+ 1

Migrate from raw to smart pointer

Hi I have a code where observer pattern is implemented was in raw pointer format. Code is updated to support smart pointer. Refer code below: https://www.sololearn.com/en/compiler-playground/cLGLnqGQDHVB Issue came in to picture at later moment (It is bad to know at last stage , but this is what it is in current scenario). IObserver* GetUserInfoFromThirdPartyLibrary() is the one which is not in our control. Those third persons are having different priority to update the codebase and still they will return raw pointer instead of smart pointer. To use them into observer, Is below line proper? shared_ptr<IObserver> user5(GetUserInfoFromThirdPartyLibrary()); If not, please suggest why and what should be changed here? Another thing is releasing of heap memory allocated by GetUserInfoFromThirdPartyLibrary. Earlier, I used to call this as below: IObserver* ptr = GetUserInfoFromThirdPartyLibrary(); delete ptr;//at later stage Now, I am not doing any memory release after user5 is constructed. Is this sufficient or will result into memory leak?

4th Dec 2023, 3:18 PM
Ketan Lalcheta
Ketan Lalcheta - avatar
6 Respuestas
+ 2
what i mean is if the <GetUserInfoFromThirdPartyLibrary> is allocating memory using <malloc>, you should use a custom deleter with <std::shared_ptr> to ensure that <free> is called instead of <delete>. the below code has Undefined Behavior: struct myclass { public: int a; float b; public: ~myclass() { std::cout << "myclass::~myclass\n"; } }; myclass* getMyClassFromThirdPartyLibrary() { if ( auto ptr = reinterpret_cast<myclass*>( std::malloc(sizeof(myclass) ) ) ) { return ::new (ptr) myclass( 15, 63.2f ); } return nullptr; } int main() { std::shared_ptr<myclass> tt( getMyClassFromThirdPartyLibrary() ); return 0; } the raw pointer returned by <getMyClassFromThirdPartyLibrary> is allocated using <malloc> instead of <new>, using <std::shared_ptr> directly would result in undefined behavior. the reason is that <std::shared_ptr> assumes it's dealing with memory allocated by <new> and relies on its custom deleter to correctly call <delete>. so we must provide a custom deleter with <std::shared_ptr> to ensure that <free> is called instead of <delete>. struct myclass { public: int a; float b; public: ~myclass() { std::cout << "myclass::~myclass\n"; } }; myclass* getMyClassFromThirdPartyLibrary() { if ( auto ptr = reinterpret_cast<myclass*>( std::malloc(sizeof(myclass) ) ) ) { return ::new (ptr) myclass( 15, 63.2f ); } return nullptr; } struct custom_deleter { public: void operator()(myclass* ptr) { std::destroy_at(ptr); std::free(ptr); } }; int main() { std::shared_ptr<myclass> tt( getMyClassFromThirdPartyLibrary() ); return 0; }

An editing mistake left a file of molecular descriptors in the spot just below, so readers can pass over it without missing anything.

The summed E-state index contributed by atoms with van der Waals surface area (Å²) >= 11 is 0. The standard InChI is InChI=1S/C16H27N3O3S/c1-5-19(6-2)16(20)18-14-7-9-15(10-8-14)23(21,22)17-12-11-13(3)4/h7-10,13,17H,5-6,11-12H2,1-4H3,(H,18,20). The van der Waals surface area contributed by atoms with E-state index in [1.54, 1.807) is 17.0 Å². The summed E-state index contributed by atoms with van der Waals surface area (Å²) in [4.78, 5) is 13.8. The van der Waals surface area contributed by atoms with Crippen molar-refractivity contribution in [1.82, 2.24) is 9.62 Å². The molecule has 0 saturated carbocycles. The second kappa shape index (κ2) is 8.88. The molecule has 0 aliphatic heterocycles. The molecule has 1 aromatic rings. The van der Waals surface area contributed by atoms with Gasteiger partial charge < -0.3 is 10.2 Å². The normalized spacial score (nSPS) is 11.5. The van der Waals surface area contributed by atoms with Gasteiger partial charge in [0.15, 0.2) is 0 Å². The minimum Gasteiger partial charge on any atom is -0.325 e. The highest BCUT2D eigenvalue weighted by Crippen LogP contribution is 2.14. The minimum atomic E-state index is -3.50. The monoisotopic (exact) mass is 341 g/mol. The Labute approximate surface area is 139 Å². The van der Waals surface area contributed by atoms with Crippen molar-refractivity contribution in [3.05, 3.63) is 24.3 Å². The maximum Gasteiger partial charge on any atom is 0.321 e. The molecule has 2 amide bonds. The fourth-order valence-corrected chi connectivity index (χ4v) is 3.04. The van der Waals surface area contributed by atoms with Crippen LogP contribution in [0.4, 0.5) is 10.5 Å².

6th Dec 2023, 10:46 AM
MO ELomari
+ 1
this situation is generally safe, just make sure that <GetUserInfoFromThirdPartyLibrary> return a new <User> object each time it's called ( so each <std::shared_ptr> will manage its own instance of <User> ). however if <GetUserInfoFromThirdPartyLibrary> always returns the same raw pointer ( and thus the same <User> object), then you would end up sharing ownership of the same object : IObserver* GetUserInfoFromThirdPartyLibrary() { static auto user = new User("Third_Party"); return user; } std::shared_ptr<IObserver> user6(GetUserInfoFromThirdPartyLibrary()); std::shared_ptr<IObserver> user7(GetUserInfoFromThirdPartyLibrary()); here "user5" and "user6" would end up sharing ownership of the same object, and when both <std::shared_ptr> instances are destructed, leading to double deletion of the underlying <User> object. Note: when using smart pointer make sure you have and idea what type of allocation function was used to create the resource handle that you passed-in ultimately. ( malloc-ing and then calling delete with smart pointer is definitely Undefined Behavior )
5th Dec 2023, 11:46 PM
MO ELomari
0
Thanks MO ELomari It is helpful. In case of static pointer , will not convert library to use the smart pointer and that static will get deallocated at the end of program span automatically. If library is using malloc instead of new, destructor of shared pointer will have free. Is these correct solution ? Thanks again for this wonderful usecases.
6th Dec 2023, 8:31 AM
Ketan Lalcheta
Ketan Lalcheta - avatar
0
the dtor of shared pointer destroy the object using delete-expression ( delete for new / delete[] for new[] ).
6th Dec 2023, 9:21 AM
MO ELomari
0
That's true, but it is default behavior. AFAIK, we can provide custom deleter if we wish as below: struct myclass { myclass() {cout << "ctor\n";} ~myclass() {cout << "dtor\n";} void mydelete() {cout << "custom class\n";} }; int main() { shared_ptr<myclass> tt(new myclass,[](myclass* p1){cout << "can call free here\n";}); return 0; } Here, last argument here makes sure that destructor is not called and we have lambda getting called here. Is this not something which will help here?
6th Dec 2023, 9:39 AM
Ketan Lalcheta
Ketan Lalcheta - avatar
0
Thanks MO ELomari
6th Dec 2023, 4:56 PM
Ketan Lalcheta
Ketan Lalcheta - avatar